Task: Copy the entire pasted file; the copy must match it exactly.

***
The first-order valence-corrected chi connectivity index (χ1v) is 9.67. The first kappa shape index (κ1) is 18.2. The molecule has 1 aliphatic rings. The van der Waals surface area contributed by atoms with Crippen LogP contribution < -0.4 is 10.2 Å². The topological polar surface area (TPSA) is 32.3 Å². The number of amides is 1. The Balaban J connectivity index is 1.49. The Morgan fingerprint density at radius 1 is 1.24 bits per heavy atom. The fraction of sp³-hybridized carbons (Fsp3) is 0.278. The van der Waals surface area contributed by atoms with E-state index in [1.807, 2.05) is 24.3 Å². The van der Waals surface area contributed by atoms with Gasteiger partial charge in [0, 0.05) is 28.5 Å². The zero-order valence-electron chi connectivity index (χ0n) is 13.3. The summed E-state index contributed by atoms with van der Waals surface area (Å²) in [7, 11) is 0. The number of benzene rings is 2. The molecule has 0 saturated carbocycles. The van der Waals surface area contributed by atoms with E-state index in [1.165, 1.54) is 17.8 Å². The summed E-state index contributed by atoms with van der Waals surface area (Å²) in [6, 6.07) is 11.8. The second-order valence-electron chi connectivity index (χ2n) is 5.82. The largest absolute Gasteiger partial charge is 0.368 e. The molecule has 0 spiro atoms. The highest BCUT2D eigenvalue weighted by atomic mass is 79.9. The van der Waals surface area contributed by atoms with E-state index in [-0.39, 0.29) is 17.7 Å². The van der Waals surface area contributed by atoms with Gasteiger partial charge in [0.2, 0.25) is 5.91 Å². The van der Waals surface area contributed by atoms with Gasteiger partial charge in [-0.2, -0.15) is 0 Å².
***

The first-order valence-corrected chi connectivity index (χ1v) is 9.67. The first kappa shape index (κ1) is 18.2. The molecule has 1 aliphatic rings. The van der Waals surface area contributed by atoms with Crippen LogP contribution < -0.4 is 10.2 Å². The topological polar surface area (TPSA) is 32.3 Å². The number of amides is 1. The Balaban J connectivity index is 1.49. The Morgan fingerprint density at radius 1 is 1.24 bits per heavy atom. The fraction of sp³-hybridized carbons (Fsp3) is 0.278. The van der Waals surface area contributed by atoms with E-state index in [1.807, 2.05) is 24.3 Å². The van der Waals surface area contributed by atoms with Gasteiger partial charge in [0, 0.05) is 28.5 Å². The zero-order valence-electron chi connectivity index (χ0n) is 13.3. The summed E-state index contributed by atoms with van der Waals surface area (Å²) in [7, 11) is 0. The number of benzene rings is 2. The molecule has 0 saturated carbocycles. The van der Waals surface area contributed by atoms with E-state index in [1.165, 1.54) is 17.8 Å². The summed E-state index contributed by atoms with van der Waals surface area (Å²) in [6, 6.07) is 11.8. The second-order valence-electron chi connectivity index (χ2n) is 5.82. The largest absolute Gasteiger partial charge is 0.368 e. The molecule has 0 spiro atoms. The highest BCUT2D eigenvalue weighted by atomic mass is 79.9. The van der Waals surface area contributed by atoms with E-state index in [-0.39, 0.29) is 17.7 Å². The van der Waals surface area contributed by atoms with Gasteiger partial charge in [0.2, 0.25) is 5.91 Å². The van der Waals surface area contributed by atoms with Gasteiger partial charge in [-0.2, -0.15) is 0 Å².